• Did you filtered/checked the security's eventlog on the DC to validate there. As I seen you have all log file from the web server, but less from the DC, exept the kinit's error. – yagmoth555 Sep 2 '15 at 20:45
  • Do not forget your bounty. Thank you in advance – Yves Martin Sep 5 '15 at 6:40

Thanks for all your input, guys. We got Microsoft on board, and they helped us debug the authentication process on the AD side. Everything worked as it was supposed to, but failed after thirty minutes.

While we were doing a remote debugging session, on of the participants noticed that the UPN/SPN of the service account was suddenly resat from HTTP/mysite.mycorp.com@MYCORP.COM to service-account@mycorp.com. After a LOT of digging around, including debugging AD replication, we found the culprit:

Someone had made a script that ran periodically (or probably by event, since it was exactly thirty minutes after running ktpass.exe), which updated the UPN/PSN to "ensure cloud connectivity". I do not have any supplemental information on the reasons for doing this.

The script was changed to allow existing UPN/SPN values ending in @mycorp.com, effectively solving the problem.

Tips for debugging issues like this:

  • Ensure all the participants in the authentication supports the same encryption types. Avoid DES - it's outdated and insecure.
  • Make sure to enable AES-128 and AES-256 encryption on the service account
  • Be aware that enabling DES on the service account means "use ONLY DES for this account", even if you enabled any of the AES encryptions. Do a search for UF_USE_DES_KEY_ONLY for details on this.
  • Make sure the UPN/SPN value is currect and matches the value in the issued keytab file (i.e. through an LDAP lookup)
  • Make sure the KVNO (Key Version Number) in the keytab file matches the on on the server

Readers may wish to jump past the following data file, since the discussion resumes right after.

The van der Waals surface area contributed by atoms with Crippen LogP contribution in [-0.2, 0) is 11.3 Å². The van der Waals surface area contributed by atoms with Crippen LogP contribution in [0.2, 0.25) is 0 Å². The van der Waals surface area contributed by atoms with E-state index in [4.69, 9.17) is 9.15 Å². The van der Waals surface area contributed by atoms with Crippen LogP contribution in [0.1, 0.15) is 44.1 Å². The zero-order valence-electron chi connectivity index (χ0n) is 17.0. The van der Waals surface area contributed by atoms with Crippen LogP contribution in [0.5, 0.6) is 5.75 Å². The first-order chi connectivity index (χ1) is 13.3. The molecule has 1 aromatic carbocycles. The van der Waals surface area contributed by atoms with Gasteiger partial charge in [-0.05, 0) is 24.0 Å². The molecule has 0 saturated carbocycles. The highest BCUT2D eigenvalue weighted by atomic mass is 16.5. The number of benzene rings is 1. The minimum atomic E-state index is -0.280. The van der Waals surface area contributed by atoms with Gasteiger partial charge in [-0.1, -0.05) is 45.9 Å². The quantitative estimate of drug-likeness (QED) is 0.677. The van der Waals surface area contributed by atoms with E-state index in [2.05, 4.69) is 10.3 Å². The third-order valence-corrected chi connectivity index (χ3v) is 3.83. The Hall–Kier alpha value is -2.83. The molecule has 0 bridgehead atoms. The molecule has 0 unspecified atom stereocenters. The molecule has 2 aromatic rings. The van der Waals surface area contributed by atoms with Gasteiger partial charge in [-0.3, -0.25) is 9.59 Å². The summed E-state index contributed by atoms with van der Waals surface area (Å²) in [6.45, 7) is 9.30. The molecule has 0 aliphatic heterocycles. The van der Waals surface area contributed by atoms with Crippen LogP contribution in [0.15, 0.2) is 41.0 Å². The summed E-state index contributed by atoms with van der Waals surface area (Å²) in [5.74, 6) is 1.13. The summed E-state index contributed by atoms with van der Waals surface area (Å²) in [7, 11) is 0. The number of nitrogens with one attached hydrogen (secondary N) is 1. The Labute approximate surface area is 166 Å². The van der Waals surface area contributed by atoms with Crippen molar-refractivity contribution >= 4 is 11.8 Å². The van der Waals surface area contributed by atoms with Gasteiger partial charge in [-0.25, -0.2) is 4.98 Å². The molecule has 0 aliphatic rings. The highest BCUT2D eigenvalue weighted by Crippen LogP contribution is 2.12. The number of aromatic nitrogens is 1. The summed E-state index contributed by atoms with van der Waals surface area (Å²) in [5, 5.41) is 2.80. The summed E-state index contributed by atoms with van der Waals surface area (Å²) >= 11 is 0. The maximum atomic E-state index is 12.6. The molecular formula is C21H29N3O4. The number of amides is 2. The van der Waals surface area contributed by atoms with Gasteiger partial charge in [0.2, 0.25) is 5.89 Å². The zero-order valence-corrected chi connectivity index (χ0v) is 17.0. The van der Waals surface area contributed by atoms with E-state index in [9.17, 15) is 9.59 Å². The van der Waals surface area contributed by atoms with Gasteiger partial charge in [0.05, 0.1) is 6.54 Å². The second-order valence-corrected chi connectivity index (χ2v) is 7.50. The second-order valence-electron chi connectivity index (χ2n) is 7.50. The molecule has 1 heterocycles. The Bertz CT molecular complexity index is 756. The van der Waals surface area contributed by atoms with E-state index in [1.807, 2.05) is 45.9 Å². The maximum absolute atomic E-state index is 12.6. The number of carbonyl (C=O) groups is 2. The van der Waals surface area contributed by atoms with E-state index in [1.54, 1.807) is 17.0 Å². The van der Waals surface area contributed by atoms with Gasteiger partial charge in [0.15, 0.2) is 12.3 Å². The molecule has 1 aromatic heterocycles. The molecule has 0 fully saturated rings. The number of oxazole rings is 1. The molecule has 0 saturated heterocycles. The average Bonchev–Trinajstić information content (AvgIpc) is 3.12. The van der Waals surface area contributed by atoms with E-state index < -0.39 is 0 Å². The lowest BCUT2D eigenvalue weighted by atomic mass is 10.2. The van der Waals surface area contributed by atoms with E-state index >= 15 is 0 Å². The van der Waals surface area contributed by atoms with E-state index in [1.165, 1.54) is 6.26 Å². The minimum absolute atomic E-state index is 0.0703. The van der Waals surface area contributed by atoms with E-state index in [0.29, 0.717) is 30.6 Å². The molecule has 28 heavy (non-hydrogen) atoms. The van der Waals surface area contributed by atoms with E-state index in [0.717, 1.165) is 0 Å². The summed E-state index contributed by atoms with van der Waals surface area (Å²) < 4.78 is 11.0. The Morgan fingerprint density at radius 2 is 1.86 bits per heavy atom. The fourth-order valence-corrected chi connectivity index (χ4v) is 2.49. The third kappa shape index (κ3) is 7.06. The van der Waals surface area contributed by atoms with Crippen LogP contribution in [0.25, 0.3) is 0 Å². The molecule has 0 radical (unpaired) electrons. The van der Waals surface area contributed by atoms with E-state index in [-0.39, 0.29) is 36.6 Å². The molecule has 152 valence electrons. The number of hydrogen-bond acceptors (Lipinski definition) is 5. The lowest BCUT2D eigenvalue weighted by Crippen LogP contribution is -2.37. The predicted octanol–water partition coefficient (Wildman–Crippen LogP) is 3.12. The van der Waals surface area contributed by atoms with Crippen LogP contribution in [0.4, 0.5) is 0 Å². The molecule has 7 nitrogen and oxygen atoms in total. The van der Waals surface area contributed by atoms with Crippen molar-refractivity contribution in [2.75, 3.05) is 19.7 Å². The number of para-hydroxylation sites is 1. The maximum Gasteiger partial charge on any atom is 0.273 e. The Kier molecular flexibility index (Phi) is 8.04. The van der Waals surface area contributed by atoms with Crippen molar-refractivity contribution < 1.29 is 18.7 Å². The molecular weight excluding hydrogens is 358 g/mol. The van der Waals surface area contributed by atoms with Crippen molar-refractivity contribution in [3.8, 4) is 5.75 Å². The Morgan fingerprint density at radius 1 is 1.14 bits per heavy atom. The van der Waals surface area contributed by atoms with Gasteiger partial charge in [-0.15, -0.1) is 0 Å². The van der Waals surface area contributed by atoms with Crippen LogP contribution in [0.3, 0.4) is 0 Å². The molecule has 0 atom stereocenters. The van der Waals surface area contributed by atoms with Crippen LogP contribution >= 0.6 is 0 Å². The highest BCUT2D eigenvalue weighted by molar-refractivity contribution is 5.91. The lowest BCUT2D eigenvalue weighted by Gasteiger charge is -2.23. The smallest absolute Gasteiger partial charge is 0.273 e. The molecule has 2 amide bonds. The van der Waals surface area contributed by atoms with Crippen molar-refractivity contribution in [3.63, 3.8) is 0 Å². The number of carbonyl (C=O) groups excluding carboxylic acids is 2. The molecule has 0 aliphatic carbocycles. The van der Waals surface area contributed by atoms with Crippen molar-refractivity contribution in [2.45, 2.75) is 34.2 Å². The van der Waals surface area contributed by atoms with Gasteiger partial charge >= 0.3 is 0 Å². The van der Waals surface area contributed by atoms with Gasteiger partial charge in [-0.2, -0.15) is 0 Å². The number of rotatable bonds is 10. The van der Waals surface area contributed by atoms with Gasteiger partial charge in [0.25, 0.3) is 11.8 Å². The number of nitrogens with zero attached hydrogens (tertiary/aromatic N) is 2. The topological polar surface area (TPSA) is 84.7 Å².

• Inspect traffic between server and client (i.e. with tcpdump and/or WireShark)
  • Enable debugging of authentication on the AD side - inspect logs
  • Enable debugging of replication on the AD side - inspect logs

Again, thank you for your input.

| improve this answer | |

I also learned Kerberos beginning with Achim Grolms' mod_auth_kerb tutorial, really a good piece of documentation.

The keytab file only replaces the password authentication. Password is encoded in the file and these bytes are used in authentication challenge with KDC. Any password change on the service account will invalidate keytab authentication, and also increase the kvno number.

To confirm a service account SPN is available, I often authenticate with the service account password:

kinit HTTP/mysite.mycorp.com@MYCORP.COM

If failing, to confirm service account is not disabled, try basic authentication:

kinit account

If failing to authenticate, simply delete the account and create a new one with another login name to avoid troubles.

There is a high chance that another piece of software - for instance another system with a old generated keytab for the same SPN - tries to authenticate on this service account and disabled the account because of invalid password.